Extraction of metals from ore is different, depending by metal chemical combination. When ore is composed of carbon, it is subjected to an ignition in advance, for removing carbon dioxide, metals remaining so in the form of oxides, which are treated moreover as oxide ores.
Sulfide ores generally are subjected to a prior roasting, to remove sulfur (as sulfur dioxide) and processing sulphide to oxide.
In principle, the procedures for obtaining metals are divided into three methods:
1) by chemical reduction;
3) thermal dissociation of combinations.
Electrolysis of aqueous solutions and melts.
Some metals are obtained easily from their combinations by means of electrolytic reduction. Electrolysis will be done in solutions or melts.
Metals which cannot decompose water can be separated from aqueous solutions by electrolytic way. These metals are arranged after hydrogen in the series of oxidation potentials. Among metals placed before hydrogen, only those with high voltage (Pb, Ni, Cd, Zn) may be obtained by electrolysis in a solution.
Mercury, with a high voltage is used as cathode in electrolysis of solutions of metal salts which decompose in water, such as alkali metals,with which forms amalgams.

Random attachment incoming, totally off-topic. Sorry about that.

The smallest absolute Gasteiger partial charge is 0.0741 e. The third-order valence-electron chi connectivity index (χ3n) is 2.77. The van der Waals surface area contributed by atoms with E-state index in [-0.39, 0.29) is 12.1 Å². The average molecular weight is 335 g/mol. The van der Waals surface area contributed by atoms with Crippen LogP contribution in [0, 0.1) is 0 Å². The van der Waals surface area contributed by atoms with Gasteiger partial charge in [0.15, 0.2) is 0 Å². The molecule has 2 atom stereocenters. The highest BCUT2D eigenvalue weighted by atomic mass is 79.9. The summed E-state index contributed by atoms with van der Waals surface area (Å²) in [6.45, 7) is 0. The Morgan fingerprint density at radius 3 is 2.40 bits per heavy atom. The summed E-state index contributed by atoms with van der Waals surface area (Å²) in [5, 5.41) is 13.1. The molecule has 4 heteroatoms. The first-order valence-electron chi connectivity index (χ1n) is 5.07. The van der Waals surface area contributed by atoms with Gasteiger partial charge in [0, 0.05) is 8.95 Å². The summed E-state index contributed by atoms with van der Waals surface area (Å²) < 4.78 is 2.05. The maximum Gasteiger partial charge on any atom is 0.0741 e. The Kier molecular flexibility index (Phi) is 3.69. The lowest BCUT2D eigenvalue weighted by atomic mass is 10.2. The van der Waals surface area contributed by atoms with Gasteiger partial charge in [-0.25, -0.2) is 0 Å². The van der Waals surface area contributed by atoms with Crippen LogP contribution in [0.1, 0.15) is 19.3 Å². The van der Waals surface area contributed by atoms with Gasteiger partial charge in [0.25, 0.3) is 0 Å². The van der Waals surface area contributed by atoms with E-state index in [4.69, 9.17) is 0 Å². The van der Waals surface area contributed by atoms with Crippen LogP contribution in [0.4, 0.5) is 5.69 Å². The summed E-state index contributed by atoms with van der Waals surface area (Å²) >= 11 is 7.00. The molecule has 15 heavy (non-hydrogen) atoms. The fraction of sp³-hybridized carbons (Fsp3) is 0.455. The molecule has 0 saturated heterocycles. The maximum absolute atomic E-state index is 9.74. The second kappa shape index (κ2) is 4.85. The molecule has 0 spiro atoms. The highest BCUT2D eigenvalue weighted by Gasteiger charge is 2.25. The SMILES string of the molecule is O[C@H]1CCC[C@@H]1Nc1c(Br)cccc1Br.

Separation of metals by electrolysis of aqueous solutions is used mainly in metal purification technique.
Van Arkel and de Boer procedure allows obtaining of metals in very pure and compact state. It is based on the fact that volatile iodine of some metals thermal dissociates,in vacuum, at temperatures below the melting point of the metal.
Thus, if in formed iodine vapor is introduced a tungsten wire, heated to a temperature of dissociation of iodide and the melting point of the metal, the metal deposited on the heated wire is forming crystals, while iodine diffuses into the surrounding space. Very thin tungsten filament inside the metal rod is not practically an formed impurity.
The method is applied to obtain the metals Ti, Zr, Hf, Th.